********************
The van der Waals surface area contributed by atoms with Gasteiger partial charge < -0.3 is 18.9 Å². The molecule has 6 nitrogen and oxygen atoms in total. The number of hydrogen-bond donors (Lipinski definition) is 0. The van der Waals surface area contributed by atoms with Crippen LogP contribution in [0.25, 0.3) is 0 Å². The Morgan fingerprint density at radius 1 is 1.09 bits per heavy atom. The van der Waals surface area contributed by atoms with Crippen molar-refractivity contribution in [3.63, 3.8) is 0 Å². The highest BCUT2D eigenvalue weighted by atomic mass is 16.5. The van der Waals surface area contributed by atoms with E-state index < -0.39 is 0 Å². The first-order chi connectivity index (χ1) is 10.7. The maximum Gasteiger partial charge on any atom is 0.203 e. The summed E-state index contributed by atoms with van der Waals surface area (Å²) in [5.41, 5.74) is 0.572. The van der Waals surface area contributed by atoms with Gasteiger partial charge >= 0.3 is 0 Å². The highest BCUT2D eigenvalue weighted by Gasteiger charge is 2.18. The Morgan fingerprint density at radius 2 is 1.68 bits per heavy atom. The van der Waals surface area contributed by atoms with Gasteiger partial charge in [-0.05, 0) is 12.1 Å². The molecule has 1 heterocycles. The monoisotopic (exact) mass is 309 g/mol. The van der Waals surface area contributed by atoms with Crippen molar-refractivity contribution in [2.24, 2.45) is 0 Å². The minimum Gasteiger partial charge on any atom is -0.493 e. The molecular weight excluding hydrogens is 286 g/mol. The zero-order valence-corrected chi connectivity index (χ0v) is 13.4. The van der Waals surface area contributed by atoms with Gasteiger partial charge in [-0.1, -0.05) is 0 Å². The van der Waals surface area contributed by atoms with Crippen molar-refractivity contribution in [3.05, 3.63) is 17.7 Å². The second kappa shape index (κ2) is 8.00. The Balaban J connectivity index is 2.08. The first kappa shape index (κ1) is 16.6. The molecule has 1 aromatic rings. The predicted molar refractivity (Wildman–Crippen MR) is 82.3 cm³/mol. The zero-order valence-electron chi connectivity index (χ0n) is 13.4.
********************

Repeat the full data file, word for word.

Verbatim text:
The van der Waals surface area contributed by atoms with Gasteiger partial charge < -0.3 is 18.9 Å². The molecule has 6 nitrogen and oxygen atoms in total. The number of hydrogen-bond donors (Lipinski definition) is 0. The van der Waals surface area contributed by atoms with Crippen LogP contribution in [0.25, 0.3) is 0 Å². The Morgan fingerprint density at radius 1 is 1.09 bits per heavy atom. The van der Waals surface area contributed by atoms with Crippen molar-refractivity contribution in [3.63, 3.8) is 0 Å². The highest BCUT2D eigenvalue weighted by atomic mass is 16.5. The van der Waals surface area contributed by atoms with E-state index < -0.39 is 0 Å². The first-order chi connectivity index (χ1) is 10.7. The maximum Gasteiger partial charge on any atom is 0.203 e. The summed E-state index contributed by atoms with van der Waals surface area (Å²) in [5.41, 5.74) is 0.572. The van der Waals surface area contributed by atoms with Gasteiger partial charge >= 0.3 is 0 Å². The highest BCUT2D eigenvalue weighted by Gasteiger charge is 2.18. The Morgan fingerprint density at radius 2 is 1.68 bits per heavy atom. The van der Waals surface area contributed by atoms with Gasteiger partial charge in [-0.05, 0) is 12.1 Å². The molecule has 1 heterocycles. The monoisotopic (exact) mass is 309 g/mol. The van der Waals surface area contributed by atoms with Crippen molar-refractivity contribution in [2.24, 2.45) is 0 Å². The minimum Gasteiger partial charge on any atom is -0.493 e. The molecular weight excluding hydrogens is 286 g/mol. The zero-order valence-corrected chi connectivity index (χ0v) is 13.4. The van der Waals surface area contributed by atoms with Gasteiger partial charge in [-0.1, -0.05) is 0 Å². The van der Waals surface area contributed by atoms with Crippen molar-refractivity contribution in [3.05, 3.63) is 17.7 Å². The second kappa shape index (κ2) is 8.00. The Balaban J connectivity index is 2.08. The first kappa shape index (κ1) is 16.6. The molecule has 1 aromatic rings. The predicted molar refractivity (Wildman–Crippen MR) is 82.3 cm³/mol. The zero-order valence-electron chi connectivity index (χ0n) is 13.4.